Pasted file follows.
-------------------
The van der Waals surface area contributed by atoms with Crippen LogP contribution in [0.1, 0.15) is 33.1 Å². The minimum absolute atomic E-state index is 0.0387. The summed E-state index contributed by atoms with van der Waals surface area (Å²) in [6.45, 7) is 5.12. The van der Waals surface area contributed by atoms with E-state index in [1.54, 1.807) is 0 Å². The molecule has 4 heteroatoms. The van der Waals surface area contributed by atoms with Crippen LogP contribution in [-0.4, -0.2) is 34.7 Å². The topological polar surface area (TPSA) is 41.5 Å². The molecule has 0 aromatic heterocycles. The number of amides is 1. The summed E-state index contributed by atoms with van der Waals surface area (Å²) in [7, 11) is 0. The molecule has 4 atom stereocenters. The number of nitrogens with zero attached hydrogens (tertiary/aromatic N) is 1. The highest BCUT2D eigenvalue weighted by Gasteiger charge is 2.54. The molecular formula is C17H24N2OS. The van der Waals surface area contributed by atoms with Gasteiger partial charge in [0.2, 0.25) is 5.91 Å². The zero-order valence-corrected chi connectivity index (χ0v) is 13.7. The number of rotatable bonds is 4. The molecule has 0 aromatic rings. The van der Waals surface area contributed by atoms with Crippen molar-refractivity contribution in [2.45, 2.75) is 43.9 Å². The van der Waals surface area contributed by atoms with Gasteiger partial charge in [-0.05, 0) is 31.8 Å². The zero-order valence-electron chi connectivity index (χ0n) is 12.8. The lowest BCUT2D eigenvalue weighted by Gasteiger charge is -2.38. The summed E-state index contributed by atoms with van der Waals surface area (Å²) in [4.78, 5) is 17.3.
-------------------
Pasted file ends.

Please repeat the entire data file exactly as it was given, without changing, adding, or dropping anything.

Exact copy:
The van der Waals surface area contributed by atoms with Crippen LogP contribution in [0.1, 0.15) is 33.1 Å². The minimum absolute atomic E-state index is 0.0387. The summed E-state index contributed by atoms with van der Waals surface area (Å²) in [6.45, 7) is 5.12. The van der Waals surface area contributed by atoms with E-state index in [1.54, 1.807) is 0 Å². The molecule has 4 heteroatoms. The van der Waals surface area contributed by atoms with Crippen LogP contribution in [-0.4, -0.2) is 34.7 Å². The topological polar surface area (TPSA) is 41.5 Å². The molecule has 0 aromatic heterocycles. The number of amides is 1. The summed E-state index contributed by atoms with van der Waals surface area (Å²) in [7, 11) is 0. The molecule has 4 atom stereocenters. The number of nitrogens with zero attached hydrogens (tertiary/aromatic N) is 1. The highest BCUT2D eigenvalue weighted by Gasteiger charge is 2.54. The molecular formula is C17H24N2OS. The van der Waals surface area contributed by atoms with Gasteiger partial charge in [0.2, 0.25) is 5.91 Å². The zero-order valence-corrected chi connectivity index (χ0v) is 13.7. The number of rotatable bonds is 4. The molecule has 0 aromatic rings. The van der Waals surface area contributed by atoms with Crippen molar-refractivity contribution in [2.45, 2.75) is 43.9 Å². The van der Waals surface area contributed by atoms with Gasteiger partial charge in [-0.05, 0) is 31.8 Å². The zero-order valence-electron chi connectivity index (χ0n) is 12.8. The lowest BCUT2D eigenvalue weighted by Gasteiger charge is -2.38. The summed E-state index contributed by atoms with van der Waals surface area (Å²) in [4.78, 5) is 17.3.